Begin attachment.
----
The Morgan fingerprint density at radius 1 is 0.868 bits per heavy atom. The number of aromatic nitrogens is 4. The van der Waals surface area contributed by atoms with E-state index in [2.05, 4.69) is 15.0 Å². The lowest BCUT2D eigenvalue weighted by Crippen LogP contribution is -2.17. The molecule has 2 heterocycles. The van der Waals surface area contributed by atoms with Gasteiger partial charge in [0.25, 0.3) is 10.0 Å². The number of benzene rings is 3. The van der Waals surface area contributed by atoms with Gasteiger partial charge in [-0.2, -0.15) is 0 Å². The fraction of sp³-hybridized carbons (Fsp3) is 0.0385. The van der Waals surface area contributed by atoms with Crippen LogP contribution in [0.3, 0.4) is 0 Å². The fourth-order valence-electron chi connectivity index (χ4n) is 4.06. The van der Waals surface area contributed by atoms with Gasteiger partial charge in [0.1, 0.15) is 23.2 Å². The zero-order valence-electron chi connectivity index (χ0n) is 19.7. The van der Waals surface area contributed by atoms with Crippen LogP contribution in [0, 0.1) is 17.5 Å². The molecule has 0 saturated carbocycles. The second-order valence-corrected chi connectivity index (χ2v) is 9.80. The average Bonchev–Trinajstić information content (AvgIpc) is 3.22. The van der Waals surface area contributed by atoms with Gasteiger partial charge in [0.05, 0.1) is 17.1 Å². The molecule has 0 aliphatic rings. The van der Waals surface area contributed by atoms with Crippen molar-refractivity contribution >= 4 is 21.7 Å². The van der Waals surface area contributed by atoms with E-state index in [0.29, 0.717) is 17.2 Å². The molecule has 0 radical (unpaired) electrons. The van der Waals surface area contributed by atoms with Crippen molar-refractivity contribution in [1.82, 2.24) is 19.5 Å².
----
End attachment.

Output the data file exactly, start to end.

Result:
The Morgan fingerprint density at radius 1 is 0.868 bits per heavy atom. The number of aromatic nitrogens is 4. The van der Waals surface area contributed by atoms with E-state index in [2.05, 4.69) is 15.0 Å². The lowest BCUT2D eigenvalue weighted by Crippen LogP contribution is -2.17. The molecule has 2 heterocycles. The van der Waals surface area contributed by atoms with Gasteiger partial charge in [0.25, 0.3) is 10.0 Å². The number of benzene rings is 3. The van der Waals surface area contributed by atoms with Gasteiger partial charge in [-0.2, -0.15) is 0 Å². The fraction of sp³-hybridized carbons (Fsp3) is 0.0385. The van der Waals surface area contributed by atoms with Crippen LogP contribution in [0.3, 0.4) is 0 Å². The fourth-order valence-electron chi connectivity index (χ4n) is 4.06. The van der Waals surface area contributed by atoms with Gasteiger partial charge in [0.1, 0.15) is 23.2 Å². The zero-order valence-electron chi connectivity index (χ0n) is 19.7. The van der Waals surface area contributed by atoms with Crippen LogP contribution in [0, 0.1) is 17.5 Å². The molecule has 0 saturated carbocycles. The second-order valence-corrected chi connectivity index (χ2v) is 9.80. The average Bonchev–Trinajstić information content (AvgIpc) is 3.22. The van der Waals surface area contributed by atoms with Gasteiger partial charge in [0.05, 0.1) is 17.1 Å². The molecule has 0 aliphatic rings. The van der Waals surface area contributed by atoms with Crippen molar-refractivity contribution >= 4 is 21.7 Å². The van der Waals surface area contributed by atoms with E-state index in [0.29, 0.717) is 17.2 Å². The molecule has 0 radical (unpaired) electrons. The van der Waals surface area contributed by atoms with Crippen molar-refractivity contribution in [1.82, 2.24) is 19.5 Å².